An aerial view of Milan showing a lot of densely packed buildings of varying sizes. There is an old Gothic church on the right

Located in northern Italy, Milan is one of the best cities in Europe. It offers a mix of everything, starting from fantastic fashion to the historic architectural designs that dot the city. It is also home to two of the greatest soccer clubs in Italy, AC Milan, and Inter Milan.

The cost of living in Milan is relatively high, with monthly rent for a 900 square-foot furnished accommodation outside the city center costing 1,297 USD. The city is well connected with trams, metros, and public bus services, and a monthly bus ticket costs 43 USD, which is more expensive than Rome.

• Average Rent in USD: 1,297

• Average Home Price in USD: 4,285 per square meter.

#9 Barcelona

One of the largest cities in Spain, Barcelona is home to one of the best soccer clubs in Europe, FC Barcelona. However, living in Barcelona is quite expensive compared to Madrid. You will probably love everything Barcelona offers, from the fantastic architecture to their food culture and sandy beaches.

If you’re looking for a chilled place away from the city, you can set camp at Gràcia Village. For those looking to set up a startup or boost their careers, the best place to live in Barcelona is El Poblenou.

•    Average Rent in USD: 1,619

•    Average Home Price in USD: 5,413 per square meter

#8 Oslo

Many digital nomads often love moving to Norway because of the outstanding quality of life. However, the weather can sometimes be unforgiving, especially during winter. The cost of living in the city of Oslo can be somewhat expensive. However, the city is still developing, and new buildings keep popping up now and then.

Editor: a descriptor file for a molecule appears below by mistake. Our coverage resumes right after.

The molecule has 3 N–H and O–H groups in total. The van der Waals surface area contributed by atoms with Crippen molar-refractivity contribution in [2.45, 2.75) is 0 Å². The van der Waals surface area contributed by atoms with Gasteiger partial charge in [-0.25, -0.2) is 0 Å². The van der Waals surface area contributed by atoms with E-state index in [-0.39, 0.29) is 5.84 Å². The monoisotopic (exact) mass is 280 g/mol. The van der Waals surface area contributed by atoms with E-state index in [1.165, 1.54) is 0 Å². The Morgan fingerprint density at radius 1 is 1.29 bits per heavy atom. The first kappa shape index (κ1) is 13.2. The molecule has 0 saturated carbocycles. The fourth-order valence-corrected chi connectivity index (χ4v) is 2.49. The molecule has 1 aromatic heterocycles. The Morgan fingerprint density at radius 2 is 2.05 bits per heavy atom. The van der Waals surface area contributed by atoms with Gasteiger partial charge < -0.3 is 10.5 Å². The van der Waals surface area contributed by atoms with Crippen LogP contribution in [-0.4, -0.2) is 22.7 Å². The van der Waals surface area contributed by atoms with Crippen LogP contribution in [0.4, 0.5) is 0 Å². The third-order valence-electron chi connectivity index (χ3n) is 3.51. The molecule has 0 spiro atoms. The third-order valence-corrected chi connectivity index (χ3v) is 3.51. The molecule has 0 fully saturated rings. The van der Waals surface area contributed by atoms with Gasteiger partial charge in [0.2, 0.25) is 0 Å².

The cost of items such as clothes and groceries can be expensive. Sometimes even the natives of Oslo travel to Sweden to do their shopping. Big Macs cost a whopping 14 USD, while a simple meal at a local restaurant within the city goes for 23 USD.

• Average Rent in USD: 1,833

• Average Home Price in USD: 11,390 per square meter.

#7 Bern

Retirees or expatriates living in Switzerland often prefer to live in the capital city of Bern. Bern has made its name one of the best cities in Europe thanks to its high quality of living. Despite being relatively small, it is home to some international companies and top education centers across the country.

A Big Mac costs around 14 USD in Bern, while a simple meal costs around 26 USD. On average, expect to spend around 108 USD on your monthly bus ticket.

• Average Rent in USD: 1,887

• Average Home Price in USD: 8,340 per square meter.

#6 Paris

Many tourists and digital nomads often flock to this historic city, and it also hosts some of the most significant global fashion and film events. Those who enjoy the fast-paced city life will fall in love with this city.

There are plenty of tourist attraction sites, including the most famous Eiffel Tower. A Big Mac or similar combo at a fast-food restaurant in Paris costs around 11 USD. On average, you can spend around 126 USD on essential utilities such as gas and electricity if you’re living alone.

House rent is quite expensive, and the prices may vary depending on the type of house and its location. For instance, monthly rent for a basic un-furnished three-bedroom apartment outside the city center can be around 1980 USD.

•  Average Rent in USD: 2,080

•  Average Home Price in USD: 11,975 per square meter.

#5 Dublin

An aerial view of Dublin showing a lot of densely packed buildings of varying sizes. A river is flowing through the middle with three bridges crossing

The capital of Ireland, Dublin, offers a chilled city experience. You get to enjoy Irish culture, a cosmopolitan environment, and excellent opportunities to improve your career. Dublin itself is pretty small but not densely populated.

Food prices are also high; expect to spend around 10 USD for a Big Mac. A single meal in an average restaurant within the city will cost you 17 USD, and your monthly bus pass may cost you somewhere around 156 USD.

•  Average Rent in USD: 2,144